Monday, March 25, 2013

Flattening a Warped CD

I recently picked up a copy of Donald Fagen's new album Sunken Condos from my local music purveyor. This album comes in a cardboard folder instead of a plastic case. The problem arose when the shopkeeper stuffed it into one of those plastic shells that was designed to replace the CD longbox, which in turn was designed to be easily fit into existing record store bins for holding 33-1/3 RPM long-playing records. And so the old technology lingers.

He managed to stuff the box into the holder, but in the process it was kind of crumpled and bent. I was a little dubious buying it, but I was able to feel that the CD was not actually broken, so I thought it would probably be fine. CDs are nearly indestructible, although they can fail from age or oxidation or, or course, severe scratching. I knew it was possible to chip them, and even shatter them, but it hadn't occured to me that if you put one in a slightly bent position and left it there for a while, it would behave like a vinyl record and warp a little. If you laid this CD on a flat surface, it had a very slight "dishing" in one direction -- it would wobble just a bit like a see-saw, across one axis. When I say "just a bit," I mean the edges that wouldn't lie flat were probably sticking up about 1/8" above the tabletop.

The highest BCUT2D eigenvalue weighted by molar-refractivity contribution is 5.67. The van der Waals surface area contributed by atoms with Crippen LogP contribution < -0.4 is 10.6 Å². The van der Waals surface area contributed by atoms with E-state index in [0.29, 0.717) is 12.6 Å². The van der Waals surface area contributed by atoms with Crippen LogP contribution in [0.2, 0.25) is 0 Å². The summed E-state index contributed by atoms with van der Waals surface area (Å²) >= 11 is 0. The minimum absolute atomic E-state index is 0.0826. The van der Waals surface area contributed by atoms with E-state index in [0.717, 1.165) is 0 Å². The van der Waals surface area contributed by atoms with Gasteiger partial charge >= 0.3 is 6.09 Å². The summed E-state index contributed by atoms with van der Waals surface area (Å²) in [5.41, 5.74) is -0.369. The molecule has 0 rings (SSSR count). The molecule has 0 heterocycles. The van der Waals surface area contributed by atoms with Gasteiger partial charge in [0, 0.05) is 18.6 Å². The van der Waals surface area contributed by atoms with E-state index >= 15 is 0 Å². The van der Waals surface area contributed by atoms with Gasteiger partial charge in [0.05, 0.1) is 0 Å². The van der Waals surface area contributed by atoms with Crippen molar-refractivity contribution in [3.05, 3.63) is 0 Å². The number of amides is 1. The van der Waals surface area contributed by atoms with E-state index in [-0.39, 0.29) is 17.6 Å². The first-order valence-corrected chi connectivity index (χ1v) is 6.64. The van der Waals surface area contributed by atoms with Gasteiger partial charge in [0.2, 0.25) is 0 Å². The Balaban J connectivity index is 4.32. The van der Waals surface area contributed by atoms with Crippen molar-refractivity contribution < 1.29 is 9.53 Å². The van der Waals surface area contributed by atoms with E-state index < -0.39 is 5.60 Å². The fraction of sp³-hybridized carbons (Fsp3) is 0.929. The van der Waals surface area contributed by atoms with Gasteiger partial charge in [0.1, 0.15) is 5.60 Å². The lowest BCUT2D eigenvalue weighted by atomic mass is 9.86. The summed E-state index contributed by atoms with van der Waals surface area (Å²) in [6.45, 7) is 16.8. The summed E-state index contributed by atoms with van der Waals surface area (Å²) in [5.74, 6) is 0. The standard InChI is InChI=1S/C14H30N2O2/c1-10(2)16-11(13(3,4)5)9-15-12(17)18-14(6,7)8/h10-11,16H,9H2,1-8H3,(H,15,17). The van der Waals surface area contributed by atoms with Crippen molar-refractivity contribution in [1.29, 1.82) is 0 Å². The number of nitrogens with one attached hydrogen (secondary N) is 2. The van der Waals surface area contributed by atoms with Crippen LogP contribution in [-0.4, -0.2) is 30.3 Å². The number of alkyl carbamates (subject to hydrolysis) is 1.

So I had a CD that would play fine in the car, but not in any of my computers. The car CD player must have more tolerance for vibration. The CD player has to focus a laser below the surface of the spinning disc, and if the distance between the laser and the data layer is constantly changing, it might not be able to accommodate fast enough to decode the data stream.